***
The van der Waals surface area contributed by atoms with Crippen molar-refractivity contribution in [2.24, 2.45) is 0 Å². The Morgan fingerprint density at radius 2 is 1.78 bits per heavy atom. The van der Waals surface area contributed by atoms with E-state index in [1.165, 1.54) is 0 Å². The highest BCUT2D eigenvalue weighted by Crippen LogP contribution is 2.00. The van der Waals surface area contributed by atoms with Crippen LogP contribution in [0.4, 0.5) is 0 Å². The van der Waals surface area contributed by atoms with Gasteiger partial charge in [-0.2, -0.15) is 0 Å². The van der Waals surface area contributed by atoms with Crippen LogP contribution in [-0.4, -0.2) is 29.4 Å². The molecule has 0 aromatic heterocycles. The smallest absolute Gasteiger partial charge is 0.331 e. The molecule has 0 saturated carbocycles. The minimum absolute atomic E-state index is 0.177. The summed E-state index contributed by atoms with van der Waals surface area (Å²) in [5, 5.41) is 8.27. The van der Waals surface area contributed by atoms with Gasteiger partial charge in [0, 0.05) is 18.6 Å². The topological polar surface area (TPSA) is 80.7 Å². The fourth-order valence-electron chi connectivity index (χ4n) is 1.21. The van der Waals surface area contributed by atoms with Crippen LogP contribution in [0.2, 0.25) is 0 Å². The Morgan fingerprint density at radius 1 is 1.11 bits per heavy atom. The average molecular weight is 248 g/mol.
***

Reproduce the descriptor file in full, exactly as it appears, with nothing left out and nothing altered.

The van der Waals surface area contributed by atoms with Crippen molar-refractivity contribution in [2.24, 2.45) is 0 Å². The Morgan fingerprint density at radius 2 is 1.78 bits per heavy atom. The van der Waals surface area contributed by atoms with E-state index in [1.165, 1.54) is 0 Å². The highest BCUT2D eigenvalue weighted by Crippen LogP contribution is 2.00. The van der Waals surface area contributed by atoms with Crippen LogP contribution in [0.4, 0.5) is 0 Å². The van der Waals surface area contributed by atoms with Gasteiger partial charge in [-0.2, -0.15) is 0 Å². The van der Waals surface area contributed by atoms with Crippen LogP contribution in [-0.4, -0.2) is 29.4 Å². The molecule has 0 aromatic heterocycles. The smallest absolute Gasteiger partial charge is 0.331 e. The molecule has 0 saturated carbocycles. The minimum absolute atomic E-state index is 0.177. The summed E-state index contributed by atoms with van der Waals surface area (Å²) in [5, 5.41) is 8.27. The van der Waals surface area contributed by atoms with Gasteiger partial charge in [0, 0.05) is 18.6 Å². The topological polar surface area (TPSA) is 80.7 Å². The fourth-order valence-electron chi connectivity index (χ4n) is 1.21. The van der Waals surface area contributed by atoms with Crippen LogP contribution in [0.2, 0.25) is 0 Å². The Morgan fingerprint density at radius 1 is 1.11 bits per heavy atom. The average molecular weight is 248 g/mol.